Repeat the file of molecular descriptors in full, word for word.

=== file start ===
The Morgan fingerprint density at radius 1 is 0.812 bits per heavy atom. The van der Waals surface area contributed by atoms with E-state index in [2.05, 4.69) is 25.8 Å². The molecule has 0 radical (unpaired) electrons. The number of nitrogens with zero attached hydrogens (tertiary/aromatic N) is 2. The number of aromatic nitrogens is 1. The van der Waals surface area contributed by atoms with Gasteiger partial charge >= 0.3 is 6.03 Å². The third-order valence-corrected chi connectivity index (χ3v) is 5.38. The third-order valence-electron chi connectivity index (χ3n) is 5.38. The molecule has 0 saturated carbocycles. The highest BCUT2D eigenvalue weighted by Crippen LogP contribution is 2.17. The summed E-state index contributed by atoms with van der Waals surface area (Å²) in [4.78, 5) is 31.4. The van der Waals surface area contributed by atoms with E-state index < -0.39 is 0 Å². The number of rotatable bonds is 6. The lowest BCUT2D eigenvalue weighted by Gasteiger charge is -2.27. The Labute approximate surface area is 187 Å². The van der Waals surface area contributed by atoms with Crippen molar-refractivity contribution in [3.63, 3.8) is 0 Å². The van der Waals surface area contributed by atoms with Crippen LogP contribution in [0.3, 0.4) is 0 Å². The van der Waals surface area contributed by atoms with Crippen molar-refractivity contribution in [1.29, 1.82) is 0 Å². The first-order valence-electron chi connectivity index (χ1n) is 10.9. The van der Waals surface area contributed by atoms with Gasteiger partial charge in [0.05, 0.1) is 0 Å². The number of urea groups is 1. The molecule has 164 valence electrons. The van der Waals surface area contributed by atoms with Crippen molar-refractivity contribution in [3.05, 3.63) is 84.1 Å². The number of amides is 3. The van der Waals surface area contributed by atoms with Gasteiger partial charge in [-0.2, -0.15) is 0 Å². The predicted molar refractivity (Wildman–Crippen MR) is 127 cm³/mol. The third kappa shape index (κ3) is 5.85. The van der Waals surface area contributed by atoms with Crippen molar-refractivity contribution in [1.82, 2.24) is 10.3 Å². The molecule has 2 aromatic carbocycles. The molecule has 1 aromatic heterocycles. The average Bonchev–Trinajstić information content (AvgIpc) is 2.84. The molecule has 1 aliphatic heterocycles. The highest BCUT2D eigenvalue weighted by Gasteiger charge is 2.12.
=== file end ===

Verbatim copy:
The Morgan fingerprint density at radius 1 is 0.812 bits per heavy atom. The van der Waals surface area contributed by atoms with E-state index in [2.05, 4.69) is 25.8 Å². The molecule has 0 radical (unpaired) electrons. The number of nitrogens with zero attached hydrogens (tertiary/aromatic N) is 2. The number of aromatic nitrogens is 1. The van der Waals surface area contributed by atoms with Gasteiger partial charge >= 0.3 is 6.03 Å². The third-order valence-corrected chi connectivity index (χ3v) is 5.38. The third-order valence-electron chi connectivity index (χ3n) is 5.38. The molecule has 0 saturated carbocycles. The highest BCUT2D eigenvalue weighted by Crippen LogP contribution is 2.17. The summed E-state index contributed by atoms with van der Waals surface area (Å²) in [4.78, 5) is 31.4. The van der Waals surface area contributed by atoms with E-state index < -0.39 is 0 Å². The number of rotatable bonds is 6. The lowest BCUT2D eigenvalue weighted by Gasteiger charge is -2.27. The Labute approximate surface area is 187 Å². The van der Waals surface area contributed by atoms with Crippen molar-refractivity contribution in [3.63, 3.8) is 0 Å². The van der Waals surface area contributed by atoms with Crippen LogP contribution in [0.3, 0.4) is 0 Å². The van der Waals surface area contributed by atoms with Crippen molar-refractivity contribution in [1.29, 1.82) is 0 Å². The first-order valence-electron chi connectivity index (χ1n) is 10.9. The van der Waals surface area contributed by atoms with Gasteiger partial charge in [0.05, 0.1) is 0 Å². The number of urea groups is 1. The molecule has 164 valence electrons. The van der Waals surface area contributed by atoms with Crippen molar-refractivity contribution in [3.05, 3.63) is 84.1 Å². The number of amides is 3. The van der Waals surface area contributed by atoms with Gasteiger partial charge in [-0.2, -0.15) is 0 Å². The predicted molar refractivity (Wildman–Crippen MR) is 127 cm³/mol. The third kappa shape index (κ3) is 5.85. The van der Waals surface area contributed by atoms with Crippen molar-refractivity contribution in [1.82, 2.24) is 10.3 Å². The molecule has 2 aromatic carbocycles. The molecule has 1 aromatic heterocycles. The average Bonchev–Trinajstić information content (AvgIpc) is 2.84. The molecule has 1 aliphatic heterocycles. The highest BCUT2D eigenvalue weighted by Gasteiger charge is 2.12.